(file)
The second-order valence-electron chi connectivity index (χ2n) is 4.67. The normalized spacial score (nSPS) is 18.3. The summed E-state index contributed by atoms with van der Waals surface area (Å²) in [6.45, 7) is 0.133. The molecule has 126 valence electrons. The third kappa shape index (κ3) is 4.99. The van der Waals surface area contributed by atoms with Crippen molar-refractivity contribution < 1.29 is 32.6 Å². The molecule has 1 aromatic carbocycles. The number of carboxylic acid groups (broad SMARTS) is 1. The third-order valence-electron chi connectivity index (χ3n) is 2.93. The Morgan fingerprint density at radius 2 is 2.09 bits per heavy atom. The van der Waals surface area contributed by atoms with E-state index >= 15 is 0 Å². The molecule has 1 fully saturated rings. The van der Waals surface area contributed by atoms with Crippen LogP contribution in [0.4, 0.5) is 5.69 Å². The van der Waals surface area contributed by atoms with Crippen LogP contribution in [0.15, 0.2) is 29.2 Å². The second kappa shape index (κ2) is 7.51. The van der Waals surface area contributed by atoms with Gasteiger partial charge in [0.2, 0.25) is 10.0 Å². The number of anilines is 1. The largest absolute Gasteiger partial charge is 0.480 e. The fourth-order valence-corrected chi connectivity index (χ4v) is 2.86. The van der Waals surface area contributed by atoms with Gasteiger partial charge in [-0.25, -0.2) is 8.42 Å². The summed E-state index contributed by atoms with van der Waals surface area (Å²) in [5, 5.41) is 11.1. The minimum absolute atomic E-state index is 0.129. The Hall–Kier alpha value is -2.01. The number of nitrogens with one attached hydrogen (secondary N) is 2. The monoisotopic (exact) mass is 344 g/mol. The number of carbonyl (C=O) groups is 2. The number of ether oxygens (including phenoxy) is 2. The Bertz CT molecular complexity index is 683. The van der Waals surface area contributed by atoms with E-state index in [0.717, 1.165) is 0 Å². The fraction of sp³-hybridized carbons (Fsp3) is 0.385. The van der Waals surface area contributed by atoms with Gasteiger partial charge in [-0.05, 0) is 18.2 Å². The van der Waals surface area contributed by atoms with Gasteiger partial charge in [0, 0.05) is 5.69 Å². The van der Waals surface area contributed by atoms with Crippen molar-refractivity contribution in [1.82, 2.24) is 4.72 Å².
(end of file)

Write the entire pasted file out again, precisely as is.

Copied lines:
The second-order valence-electron chi connectivity index (χ2n) is 4.67. The normalized spacial score (nSPS) is 18.3. The summed E-state index contributed by atoms with van der Waals surface area (Å²) in [6.45, 7) is 0.133. The molecule has 126 valence electrons. The third kappa shape index (κ3) is 4.99. The van der Waals surface area contributed by atoms with Crippen molar-refractivity contribution < 1.29 is 32.6 Å². The molecule has 1 aromatic carbocycles. The number of carboxylic acid groups (broad SMARTS) is 1. The third-order valence-electron chi connectivity index (χ3n) is 2.93. The Morgan fingerprint density at radius 2 is 2.09 bits per heavy atom. The van der Waals surface area contributed by atoms with E-state index >= 15 is 0 Å². The molecule has 1 fully saturated rings. The van der Waals surface area contributed by atoms with Crippen LogP contribution in [0.4, 0.5) is 5.69 Å². The van der Waals surface area contributed by atoms with Crippen LogP contribution in [0.15, 0.2) is 29.2 Å². The second kappa shape index (κ2) is 7.51. The van der Waals surface area contributed by atoms with Gasteiger partial charge in [0.2, 0.25) is 10.0 Å². The number of anilines is 1. The largest absolute Gasteiger partial charge is 0.480 e. The fourth-order valence-corrected chi connectivity index (χ4v) is 2.86. The van der Waals surface area contributed by atoms with Gasteiger partial charge in [-0.25, -0.2) is 8.42 Å². The summed E-state index contributed by atoms with van der Waals surface area (Å²) in [5, 5.41) is 11.1. The minimum absolute atomic E-state index is 0.129. The Hall–Kier alpha value is -2.01. The number of nitrogens with one attached hydrogen (secondary N) is 2. The monoisotopic (exact) mass is 344 g/mol. The number of carbonyl (C=O) groups is 2. The number of ether oxygens (including phenoxy) is 2. The Bertz CT molecular complexity index is 683. The van der Waals surface area contributed by atoms with E-state index in [0.717, 1.165) is 0 Å². The fraction of sp³-hybridized carbons (Fsp3) is 0.385. The van der Waals surface area contributed by atoms with Gasteiger partial charge in [-0.05, 0) is 18.2 Å². The van der Waals surface area contributed by atoms with Gasteiger partial charge in [0, 0.05) is 5.69 Å². The van der Waals surface area contributed by atoms with Crippen molar-refractivity contribution in [1.82, 2.24) is 4.72 Å².